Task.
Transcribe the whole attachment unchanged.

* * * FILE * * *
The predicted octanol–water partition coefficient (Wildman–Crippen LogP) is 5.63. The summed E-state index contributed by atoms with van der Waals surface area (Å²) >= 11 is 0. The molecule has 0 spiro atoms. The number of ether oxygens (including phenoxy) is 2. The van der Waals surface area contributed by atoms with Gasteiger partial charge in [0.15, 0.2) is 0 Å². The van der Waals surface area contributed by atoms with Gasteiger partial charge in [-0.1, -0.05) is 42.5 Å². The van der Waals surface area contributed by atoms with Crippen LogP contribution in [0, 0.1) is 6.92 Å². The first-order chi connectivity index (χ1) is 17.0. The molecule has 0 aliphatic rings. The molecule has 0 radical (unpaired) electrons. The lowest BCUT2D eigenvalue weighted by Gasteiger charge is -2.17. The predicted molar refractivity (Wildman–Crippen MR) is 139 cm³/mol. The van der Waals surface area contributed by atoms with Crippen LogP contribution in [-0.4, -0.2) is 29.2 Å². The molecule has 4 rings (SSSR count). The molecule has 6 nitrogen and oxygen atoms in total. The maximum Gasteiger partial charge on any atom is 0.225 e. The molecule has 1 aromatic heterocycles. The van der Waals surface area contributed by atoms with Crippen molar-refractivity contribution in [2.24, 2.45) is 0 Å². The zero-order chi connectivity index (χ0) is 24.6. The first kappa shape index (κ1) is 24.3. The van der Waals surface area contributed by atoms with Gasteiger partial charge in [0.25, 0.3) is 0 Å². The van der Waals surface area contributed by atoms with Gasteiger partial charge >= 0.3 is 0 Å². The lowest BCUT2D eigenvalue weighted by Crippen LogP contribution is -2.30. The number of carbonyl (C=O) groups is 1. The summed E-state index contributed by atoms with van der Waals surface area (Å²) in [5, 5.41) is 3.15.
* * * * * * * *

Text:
The predicted octanol–water partition coefficient (Wildman–Crippen LogP) is 5.63. The summed E-state index contributed by atoms with van der Waals surface area (Å²) >= 11 is 0. The molecule has 0 spiro atoms. The number of ether oxygens (including phenoxy) is 2. The van der Waals surface area contributed by atoms with Gasteiger partial charge in [0.15, 0.2) is 0 Å². The van der Waals surface area contributed by atoms with Gasteiger partial charge in [-0.1, -0.05) is 42.5 Å². The van der Waals surface area contributed by atoms with Crippen LogP contribution in [0, 0.1) is 6.92 Å². The first-order chi connectivity index (χ1) is 17.0. The molecule has 0 aliphatic rings. The molecule has 0 radical (unpaired) electrons. The lowest BCUT2D eigenvalue weighted by Gasteiger charge is -2.17. The predicted molar refractivity (Wildman–Crippen MR) is 139 cm³/mol. The van der Waals surface area contributed by atoms with Crippen LogP contribution in [-0.4, -0.2) is 29.2 Å². The molecule has 4 rings (SSSR count). The molecule has 6 nitrogen and oxygen atoms in total. The maximum Gasteiger partial charge on any atom is 0.225 e. The molecule has 1 aromatic heterocycles. The van der Waals surface area contributed by atoms with Crippen molar-refractivity contribution in [2.24, 2.45) is 0 Å². The zero-order chi connectivity index (χ0) is 24.6. The first kappa shape index (κ1) is 24.3. The van der Waals surface area contributed by atoms with Gasteiger partial charge in [0.25, 0.3) is 0 Å². The van der Waals surface area contributed by atoms with Gasteiger partial charge >= 0.3 is 0 Å². The lowest BCUT2D eigenvalue weighted by Crippen LogP contribution is -2.30. The number of carbonyl (C=O) groups is 1. The summed E-state index contributed by atoms with van der Waals surface area (Å²) in [5, 5.41) is 3.15.